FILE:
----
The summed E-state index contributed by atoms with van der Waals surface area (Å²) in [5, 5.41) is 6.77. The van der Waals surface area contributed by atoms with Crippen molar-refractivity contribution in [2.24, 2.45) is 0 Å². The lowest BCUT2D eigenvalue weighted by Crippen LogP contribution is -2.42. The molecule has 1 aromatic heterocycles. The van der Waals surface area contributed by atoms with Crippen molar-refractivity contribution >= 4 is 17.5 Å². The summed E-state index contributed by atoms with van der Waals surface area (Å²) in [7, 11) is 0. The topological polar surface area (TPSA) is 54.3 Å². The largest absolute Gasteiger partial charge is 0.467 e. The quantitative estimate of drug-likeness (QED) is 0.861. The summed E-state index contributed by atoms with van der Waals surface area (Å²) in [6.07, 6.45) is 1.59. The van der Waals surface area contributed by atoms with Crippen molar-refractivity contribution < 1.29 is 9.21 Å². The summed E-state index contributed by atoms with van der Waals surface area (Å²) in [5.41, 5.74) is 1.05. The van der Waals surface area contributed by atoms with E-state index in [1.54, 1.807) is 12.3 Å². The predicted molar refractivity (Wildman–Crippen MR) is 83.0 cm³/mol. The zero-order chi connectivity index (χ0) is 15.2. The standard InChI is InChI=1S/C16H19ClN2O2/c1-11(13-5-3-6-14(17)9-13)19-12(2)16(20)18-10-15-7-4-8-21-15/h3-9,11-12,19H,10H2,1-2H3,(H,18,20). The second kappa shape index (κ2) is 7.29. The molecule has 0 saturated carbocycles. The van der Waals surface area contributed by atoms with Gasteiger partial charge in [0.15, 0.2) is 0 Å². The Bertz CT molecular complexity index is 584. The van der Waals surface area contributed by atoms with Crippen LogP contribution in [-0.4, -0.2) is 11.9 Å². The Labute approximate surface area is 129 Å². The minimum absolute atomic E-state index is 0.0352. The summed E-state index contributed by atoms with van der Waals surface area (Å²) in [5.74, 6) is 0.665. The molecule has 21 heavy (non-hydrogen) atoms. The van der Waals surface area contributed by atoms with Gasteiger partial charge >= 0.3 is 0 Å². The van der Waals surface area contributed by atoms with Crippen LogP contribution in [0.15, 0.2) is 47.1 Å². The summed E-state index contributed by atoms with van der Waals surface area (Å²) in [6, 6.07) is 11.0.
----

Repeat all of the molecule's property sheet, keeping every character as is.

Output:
The summed E-state index contributed by atoms with van der Waals surface area (Å²) in [5, 5.41) is 6.77. The van der Waals surface area contributed by atoms with Crippen molar-refractivity contribution in [2.24, 2.45) is 0 Å². The lowest BCUT2D eigenvalue weighted by Crippen LogP contribution is -2.42. The molecule has 1 aromatic heterocycles. The van der Waals surface area contributed by atoms with Crippen molar-refractivity contribution >= 4 is 17.5 Å². The summed E-state index contributed by atoms with van der Waals surface area (Å²) in [7, 11) is 0. The topological polar surface area (TPSA) is 54.3 Å². The largest absolute Gasteiger partial charge is 0.467 e. The quantitative estimate of drug-likeness (QED) is 0.861. The summed E-state index contributed by atoms with van der Waals surface area (Å²) in [6.07, 6.45) is 1.59. The van der Waals surface area contributed by atoms with Crippen molar-refractivity contribution < 1.29 is 9.21 Å². The summed E-state index contributed by atoms with van der Waals surface area (Å²) in [5.41, 5.74) is 1.05. The van der Waals surface area contributed by atoms with E-state index in [1.54, 1.807) is 12.3 Å². The predicted molar refractivity (Wildman–Crippen MR) is 83.0 cm³/mol. The zero-order chi connectivity index (χ0) is 15.2. The standard InChI is InChI=1S/C16H19ClN2O2/c1-11(13-5-3-6-14(17)9-13)19-12(2)16(20)18-10-15-7-4-8-21-15/h3-9,11-12,19H,10H2,1-2H3,(H,18,20). The second kappa shape index (κ2) is 7.29. The molecule has 0 saturated carbocycles. The van der Waals surface area contributed by atoms with Gasteiger partial charge in [0.15, 0.2) is 0 Å². The Bertz CT molecular complexity index is 584. The van der Waals surface area contributed by atoms with Crippen LogP contribution in [-0.4, -0.2) is 11.9 Å². The Labute approximate surface area is 129 Å². The minimum absolute atomic E-state index is 0.0352. The summed E-state index contributed by atoms with van der Waals surface area (Å²) in [5.74, 6) is 0.665. The molecule has 21 heavy (non-hydrogen) atoms. The van der Waals surface area contributed by atoms with Gasteiger partial charge >= 0.3 is 0 Å². The van der Waals surface area contributed by atoms with Crippen LogP contribution in [0.15, 0.2) is 47.1 Å². The summed E-state index contributed by atoms with van der Waals surface area (Å²) in [6, 6.07) is 11.0.